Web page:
If you’d like to be able to build FXRuby from source on Linux, you’re going to need to set up a build environment. This page describes how to set up an FXRuby build environment under Ubuntu Linux 9.04. If you’re working with a different Linux distribution, some of the instructions will obviously be different.
So, you’re going to need a Ruby installation, and it’s not included in the stock Ubuntu distribution. One straightforward solution is to install the ruby-full package for Ubuntu by typing
sudo aptitude install ruby-full
This pulls in most everything you’d need, including Rake and RubyGems. But if you’re like most Ruby hackers and want to build and install Ruby from source, please see the Ruby downloads page for information on how to do that.
To build FOX from source, you’re going to need a lot of dependencies that Ubuntu doesn’t install by default. First, you want to install the various image library development packages (for PNG, JPEG and TIFF image support):
sudo aptitude install zlib1g-dev libbz2-dev libpng12-dev libjpeg62-dev libtiff4-dev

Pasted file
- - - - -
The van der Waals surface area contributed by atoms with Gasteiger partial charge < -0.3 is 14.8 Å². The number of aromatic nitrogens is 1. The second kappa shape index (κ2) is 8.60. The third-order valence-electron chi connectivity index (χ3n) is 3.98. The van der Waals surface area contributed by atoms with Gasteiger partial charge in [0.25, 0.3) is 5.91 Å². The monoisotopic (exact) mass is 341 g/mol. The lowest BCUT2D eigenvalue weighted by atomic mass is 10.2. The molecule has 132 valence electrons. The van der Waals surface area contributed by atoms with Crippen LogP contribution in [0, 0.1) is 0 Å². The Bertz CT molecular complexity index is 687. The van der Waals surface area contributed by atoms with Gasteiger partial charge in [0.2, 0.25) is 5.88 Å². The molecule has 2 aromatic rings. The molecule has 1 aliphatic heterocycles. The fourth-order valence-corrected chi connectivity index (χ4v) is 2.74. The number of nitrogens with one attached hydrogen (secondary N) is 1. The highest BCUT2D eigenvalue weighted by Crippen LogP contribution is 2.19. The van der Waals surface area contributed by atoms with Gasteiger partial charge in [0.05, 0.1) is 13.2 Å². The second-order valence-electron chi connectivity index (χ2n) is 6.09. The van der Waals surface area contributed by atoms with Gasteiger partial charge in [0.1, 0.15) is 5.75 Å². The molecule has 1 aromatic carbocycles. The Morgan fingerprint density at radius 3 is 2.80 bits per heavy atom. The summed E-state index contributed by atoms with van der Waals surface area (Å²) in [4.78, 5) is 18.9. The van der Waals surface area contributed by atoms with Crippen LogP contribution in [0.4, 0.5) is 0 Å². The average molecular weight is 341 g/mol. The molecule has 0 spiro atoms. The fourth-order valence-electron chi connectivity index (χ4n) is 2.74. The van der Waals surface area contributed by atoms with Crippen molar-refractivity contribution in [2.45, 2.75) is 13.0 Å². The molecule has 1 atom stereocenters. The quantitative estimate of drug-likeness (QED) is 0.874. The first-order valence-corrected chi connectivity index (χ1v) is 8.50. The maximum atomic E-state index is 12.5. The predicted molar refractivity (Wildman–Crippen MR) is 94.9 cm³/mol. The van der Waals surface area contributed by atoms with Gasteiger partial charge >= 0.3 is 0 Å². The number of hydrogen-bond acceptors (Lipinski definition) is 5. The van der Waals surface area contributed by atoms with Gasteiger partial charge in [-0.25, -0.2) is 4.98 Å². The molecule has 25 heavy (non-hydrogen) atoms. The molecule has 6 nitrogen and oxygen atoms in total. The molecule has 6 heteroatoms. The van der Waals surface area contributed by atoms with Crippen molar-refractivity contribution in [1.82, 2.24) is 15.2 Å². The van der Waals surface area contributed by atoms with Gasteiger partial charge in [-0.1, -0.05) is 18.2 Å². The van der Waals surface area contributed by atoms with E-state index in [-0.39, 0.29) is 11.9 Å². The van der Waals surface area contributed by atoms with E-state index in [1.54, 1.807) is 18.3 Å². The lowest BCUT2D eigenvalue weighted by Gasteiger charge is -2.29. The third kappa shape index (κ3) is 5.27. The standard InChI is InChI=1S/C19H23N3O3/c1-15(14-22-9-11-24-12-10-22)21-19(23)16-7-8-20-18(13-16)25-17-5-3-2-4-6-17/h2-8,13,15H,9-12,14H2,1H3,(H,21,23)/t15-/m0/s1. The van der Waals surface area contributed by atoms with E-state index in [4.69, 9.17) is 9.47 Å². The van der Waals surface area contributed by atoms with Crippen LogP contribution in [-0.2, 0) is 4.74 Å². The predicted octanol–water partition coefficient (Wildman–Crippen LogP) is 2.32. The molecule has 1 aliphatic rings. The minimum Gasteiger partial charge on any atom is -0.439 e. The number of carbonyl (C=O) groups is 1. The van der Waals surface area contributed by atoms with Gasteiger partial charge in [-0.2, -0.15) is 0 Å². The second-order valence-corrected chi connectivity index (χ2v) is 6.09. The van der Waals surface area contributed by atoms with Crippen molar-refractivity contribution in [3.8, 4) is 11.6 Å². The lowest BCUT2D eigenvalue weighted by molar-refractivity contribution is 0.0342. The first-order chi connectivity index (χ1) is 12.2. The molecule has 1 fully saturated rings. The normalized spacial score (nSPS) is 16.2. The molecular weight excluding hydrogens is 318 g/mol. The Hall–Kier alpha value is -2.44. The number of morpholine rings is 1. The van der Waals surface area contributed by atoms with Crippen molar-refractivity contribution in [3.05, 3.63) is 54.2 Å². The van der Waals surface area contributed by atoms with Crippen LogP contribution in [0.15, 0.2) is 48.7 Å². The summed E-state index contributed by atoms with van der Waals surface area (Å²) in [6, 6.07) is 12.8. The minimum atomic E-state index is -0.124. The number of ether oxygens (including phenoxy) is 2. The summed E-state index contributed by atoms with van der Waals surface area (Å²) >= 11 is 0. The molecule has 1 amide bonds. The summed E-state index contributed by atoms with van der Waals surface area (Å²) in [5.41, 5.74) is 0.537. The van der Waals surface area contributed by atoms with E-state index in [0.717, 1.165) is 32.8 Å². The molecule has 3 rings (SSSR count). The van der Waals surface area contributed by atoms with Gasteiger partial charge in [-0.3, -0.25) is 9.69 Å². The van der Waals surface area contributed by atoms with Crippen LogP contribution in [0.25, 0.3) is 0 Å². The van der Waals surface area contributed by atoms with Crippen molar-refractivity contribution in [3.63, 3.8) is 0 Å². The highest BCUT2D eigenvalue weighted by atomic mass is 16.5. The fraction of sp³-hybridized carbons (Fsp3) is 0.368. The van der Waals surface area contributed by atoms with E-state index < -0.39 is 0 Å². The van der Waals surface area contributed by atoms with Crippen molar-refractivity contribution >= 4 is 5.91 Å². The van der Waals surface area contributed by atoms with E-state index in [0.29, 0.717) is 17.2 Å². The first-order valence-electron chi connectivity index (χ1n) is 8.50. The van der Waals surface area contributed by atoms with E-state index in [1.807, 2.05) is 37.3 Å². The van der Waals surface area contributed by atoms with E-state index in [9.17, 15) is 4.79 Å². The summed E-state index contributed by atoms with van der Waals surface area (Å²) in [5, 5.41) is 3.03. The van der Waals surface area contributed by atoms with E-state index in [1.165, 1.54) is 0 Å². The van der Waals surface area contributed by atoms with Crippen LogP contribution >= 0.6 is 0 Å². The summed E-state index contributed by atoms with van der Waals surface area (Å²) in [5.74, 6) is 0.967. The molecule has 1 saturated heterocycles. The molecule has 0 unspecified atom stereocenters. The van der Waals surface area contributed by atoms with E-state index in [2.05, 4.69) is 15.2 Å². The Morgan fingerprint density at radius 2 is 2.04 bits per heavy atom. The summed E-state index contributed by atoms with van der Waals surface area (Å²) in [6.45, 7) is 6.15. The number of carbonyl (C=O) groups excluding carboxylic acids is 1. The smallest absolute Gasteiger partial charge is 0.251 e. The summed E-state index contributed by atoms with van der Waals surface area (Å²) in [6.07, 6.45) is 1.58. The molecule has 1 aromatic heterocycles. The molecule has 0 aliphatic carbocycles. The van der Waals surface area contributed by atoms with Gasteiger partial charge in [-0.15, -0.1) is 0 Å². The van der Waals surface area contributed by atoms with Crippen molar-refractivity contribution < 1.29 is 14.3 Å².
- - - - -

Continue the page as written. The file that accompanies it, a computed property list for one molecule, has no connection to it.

Then, you want to install the various X11 and OpenGL dependency development packages:
sudo aptitude install libx11-dev libglu1-xorg-dev libxcursor-dev libxext-dev libxrandr-dev libxft2-dev
To my surprise, the C++ compiler wasn’t included in the stock Ubuntu distribution (only the C compiler). You’re going to need to install that too:
sudo aptitude install g++
Ubuntu does include a pre-built FOX package, but it’s based on FOX 1.6.25 (a fairly old release). I recommend that you download the latest FOX source code and build it from scratch.
You can download the latest source code tarball for FOX from the FOX home page. As of this writing, the latest stable version is version 1.6.36. Note that the latest developer version is 1.7.20 (or so), but that version is incompatible with FXRuby.
tar xzf fox-1.6.36.tar.gz cd fox-1.6.36 ./configure --disable-shared make make install
If you run into trouble building FOX, please consult the installation instructions at the FOX web site, and follow up on the FOX mailing list if necessary.
This step is optional, but if you want to be able to use the FXScintilla widget in your FXRuby programs, you’ll need to get the FXScintilla library installed. As was the case with FOX, I recommend downloading the source code and building this one from source instead of installing the out-of-date package that Ubuntu provides.
tar xzf fxscintilla-1.71.tar.gz cd fxscintilla-1.71 ./configure make sudo make install
Finally, you should be able to install FXRuby from the source gem.
sudo gem install fxruby